Dim Sum with a Twitter Friend
Joining Twitter is like being the new kid at school. Everyone else already has friends, everyone is chattering away in their little cliques, and you are standing alone on the sidelines, trying to find a way to break in.
You begin to follow people and start commenting – tentatively, at first – looking for common ground. Like any in-person conversation, you try to engage in the conversation going on around you. Someone tweets that they are cooking a certain dish. You tweet back, “How do you make it?” Someone is back from vacation. You ask, “How was your trip?” And you hope these strangers will respond and follow you back.
And bit by bit, 140 characters at a time (the maximum number allowed on Twitter), you begin to make friendships through the chatter. One person has a pet rabbit that he takes with him on vacation. Another is a devoted mother who is cataloging her teenage daughter’s active life through photos. Someone is getting married. A grandchild is born. Someone mourns the loss of a friend and your heart goes out to him in his sorrow. Soon you are making personal connections with people from around the U.S., Australia, the Philippines, Hong Kong and the U.K. And you are enriched by these relationships.
The first Twitter friend I met in person was the ebullient Melissa Chang, @Melissa808, from Honolulu. Yesterday, I had a dim sum lunch with Julie Deily, @thelittlekitchn. Julie, a software engineer from Central Florida and a food blogger, was one of the first people I met on Twitter.
Julie was in the San Francisco Bay Area this week on business. We met for dim sum at my favorite dim sum establishment, Koi Palace in Daly City, named a Top 100 Restaurant for the past eight years by the San Francisco Chronicle.
Julie started her blog, The Little Kitchen, in 2009 as a means of sharing after-party recipes with her guests who always seemed to be asking for them.
“I kept talking about starting a blog but I was waiting until I had a good camera,” she recalled. Her sister insisted that she was wasting time and she should not put it off. “Two days later, I started it,” she said.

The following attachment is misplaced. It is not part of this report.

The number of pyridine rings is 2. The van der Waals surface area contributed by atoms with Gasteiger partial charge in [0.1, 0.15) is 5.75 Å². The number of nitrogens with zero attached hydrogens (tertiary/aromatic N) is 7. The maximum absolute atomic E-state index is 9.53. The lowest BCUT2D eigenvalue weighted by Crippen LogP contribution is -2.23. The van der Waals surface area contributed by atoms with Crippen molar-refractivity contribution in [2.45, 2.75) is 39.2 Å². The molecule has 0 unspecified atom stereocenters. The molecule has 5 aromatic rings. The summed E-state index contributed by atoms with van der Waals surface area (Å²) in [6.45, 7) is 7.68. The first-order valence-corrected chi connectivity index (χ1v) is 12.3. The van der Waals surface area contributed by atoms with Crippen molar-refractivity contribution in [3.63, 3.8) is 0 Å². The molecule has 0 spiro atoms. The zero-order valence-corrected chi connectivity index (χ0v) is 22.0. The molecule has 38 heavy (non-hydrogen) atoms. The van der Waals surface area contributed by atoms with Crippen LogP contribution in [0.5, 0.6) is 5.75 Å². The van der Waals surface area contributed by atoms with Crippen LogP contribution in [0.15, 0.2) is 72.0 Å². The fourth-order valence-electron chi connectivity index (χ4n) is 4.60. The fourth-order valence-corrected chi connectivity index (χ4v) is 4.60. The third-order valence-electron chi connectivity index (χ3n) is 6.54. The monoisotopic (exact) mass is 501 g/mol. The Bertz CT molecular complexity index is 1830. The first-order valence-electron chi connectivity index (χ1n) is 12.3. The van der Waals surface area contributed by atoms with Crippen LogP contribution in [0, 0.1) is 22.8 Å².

The most satisfying thing about blogging, Julie says, is the community of friends that she has made and the people she has met through blogging and on Twitter.
We had a thoroughly lovely time getting acquainted between the morsels of delectable tidbits that we shared at Koi Palace. I have found that dim sum, the original small plates meal, is conducive to conversation, when you are meeting a new friend.
If you’d like to try your hand at making your own Chinese small plates, here are a few from our previous Special Fork posts:
- Chinese Scallion Pancakes by Andrew Hunter uses flour tortillas as an easy short-cut to make these delicious nibbles.
- Apricot Spare Ribs makes easy finger food.
- Chinese Egg Custard Tarts by Marilyn Hunter uses prepared tartlet shells to whip up this dim sum classic in no time.
Or try your hand at making Siu Mai, a mainstay on any dim sum menu. This is a little fussy to make, but there are just four steps: prepare the filling, cut the wrappers, stuff and steam. You can use a collapsible metal steamer basket if you don’t have a Chinese steamer.
Siu Mai (Shrimp and Pork Steamed Dumplings)
7 to 8 large dried shiitake mushrooms
12 ounces fatty ground pork
4 ounces peeled and deveined shrimp, tails removed, and minced
2 tablespoons oyster sauce
1 tablespoon chopped cilantro
2 teaspoons soy sauce
2 teaspoons sake or dry sherry
½ teaspoon sesame oil
1/8 teaspoon freshly ground black pepper
26 wonton wrappers
26 frozen peas, defrosted
Additional soy sauce and hot chili oil for dipping (optional)
To make filling: Put mushrooms in a bowl and add very warm water to cover. Set aside for about 15 minutes to soften. When softened, drain, squeeze water out of mushrooms and finely chop to make ½ cup. In large bowl, combine pork, shrimp, oyster sauce, cilantro, soy sauce, sake, sesame oil and pepper; mix thoroughly.
To prepare the wrappers: Using a 3-inch diameter biscuit cutter, cut wonton wrappers in circles. You should be able to cut them two at a time. Discard scraps. Cover circles with plastic wrap to prevent drying. If you don’t have a biscuit cutter, use a glass cup or use a tuna can with both ends removed.
To assemble: Put water in a small, shallow bowl and set next to your workspace. Lay a wonton wrapper on your work space. Dip your finger in water and wet the edges of the circles. Spoon a rounded tablespoon of filling in the center of the wrapper. Gather the edges of the wrapper around the filling, pinching and pleating to form a cup to contain the filling. Wet your finger and smooth the top, and top with a pea in the center. Repeat with remaining wrappers.
To cook: Arrange dumplings in a steamer, close together but not touching each other or they will stick. Steam for 15 minutes. If you don’t have a steamer, use a vegetable steamer basket in a pot of simmering water. Be careful that the water doesn’t rise to the level of the steamer basket. Steam in batches, in necessary.
Serve Siu Mai with soy sauce and hot chili oil, if desired.
Makes 26 pieces.
Note: You can grind your own pork using boneless pork spare ribs, including the fat. If you can find a Chinese butcher, inform that that you are making Siu Mai so you can get ground pork with a good fat to lean ratio. Lean ground pork will make a tough, dry dumpling.
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